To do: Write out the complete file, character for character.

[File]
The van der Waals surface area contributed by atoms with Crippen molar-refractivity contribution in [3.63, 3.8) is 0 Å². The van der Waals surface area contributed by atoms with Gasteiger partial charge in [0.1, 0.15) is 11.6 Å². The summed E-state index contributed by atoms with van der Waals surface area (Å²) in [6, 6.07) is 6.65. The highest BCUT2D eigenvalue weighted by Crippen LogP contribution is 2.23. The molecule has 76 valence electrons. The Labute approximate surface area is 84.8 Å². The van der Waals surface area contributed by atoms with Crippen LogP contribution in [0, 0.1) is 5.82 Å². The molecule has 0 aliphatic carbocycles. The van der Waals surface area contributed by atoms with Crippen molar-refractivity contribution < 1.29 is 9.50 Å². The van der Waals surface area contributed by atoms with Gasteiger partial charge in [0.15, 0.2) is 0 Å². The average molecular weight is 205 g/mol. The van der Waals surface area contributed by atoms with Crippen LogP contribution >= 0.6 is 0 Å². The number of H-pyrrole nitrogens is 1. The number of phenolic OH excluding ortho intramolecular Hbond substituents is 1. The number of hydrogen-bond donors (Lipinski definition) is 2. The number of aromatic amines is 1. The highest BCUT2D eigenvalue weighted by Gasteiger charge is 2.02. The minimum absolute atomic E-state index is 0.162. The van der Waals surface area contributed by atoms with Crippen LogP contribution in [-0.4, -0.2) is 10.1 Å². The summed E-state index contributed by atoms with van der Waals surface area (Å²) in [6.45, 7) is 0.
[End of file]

The van der Waals surface area contributed by atoms with Crippen molar-refractivity contribution in [3.63, 3.8) is 0 Å². The van der Waals surface area contributed by atoms with Gasteiger partial charge in [0.1, 0.15) is 11.6 Å². The summed E-state index contributed by atoms with van der Waals surface area (Å²) in [6, 6.07) is 6.65. The highest BCUT2D eigenvalue weighted by Crippen LogP contribution is 2.23. The molecule has 76 valence electrons. The Labute approximate surface area is 84.8 Å². The van der Waals surface area contributed by atoms with Crippen LogP contribution in [0, 0.1) is 5.82 Å². The molecule has 0 aliphatic carbocycles. The van der Waals surface area contributed by atoms with Crippen molar-refractivity contribution < 1.29 is 9.50 Å². The van der Waals surface area contributed by atoms with Gasteiger partial charge in [0.15, 0.2) is 0 Å². The average molecular weight is 205 g/mol. The van der Waals surface area contributed by atoms with Crippen LogP contribution >= 0.6 is 0 Å². The number of H-pyrrole nitrogens is 1. The number of phenolic OH excluding ortho intramolecular Hbond substituents is 1. The number of hydrogen-bond donors (Lipinski definition) is 2. The number of aromatic amines is 1. The highest BCUT2D eigenvalue weighted by Gasteiger charge is 2.02. The minimum absolute atomic E-state index is 0.162. The van der Waals surface area contributed by atoms with Crippen LogP contribution in [-0.4, -0.2) is 10.1 Å². The summed E-state index contributed by atoms with van der Waals surface area (Å²) in [6.45, 7) is 0.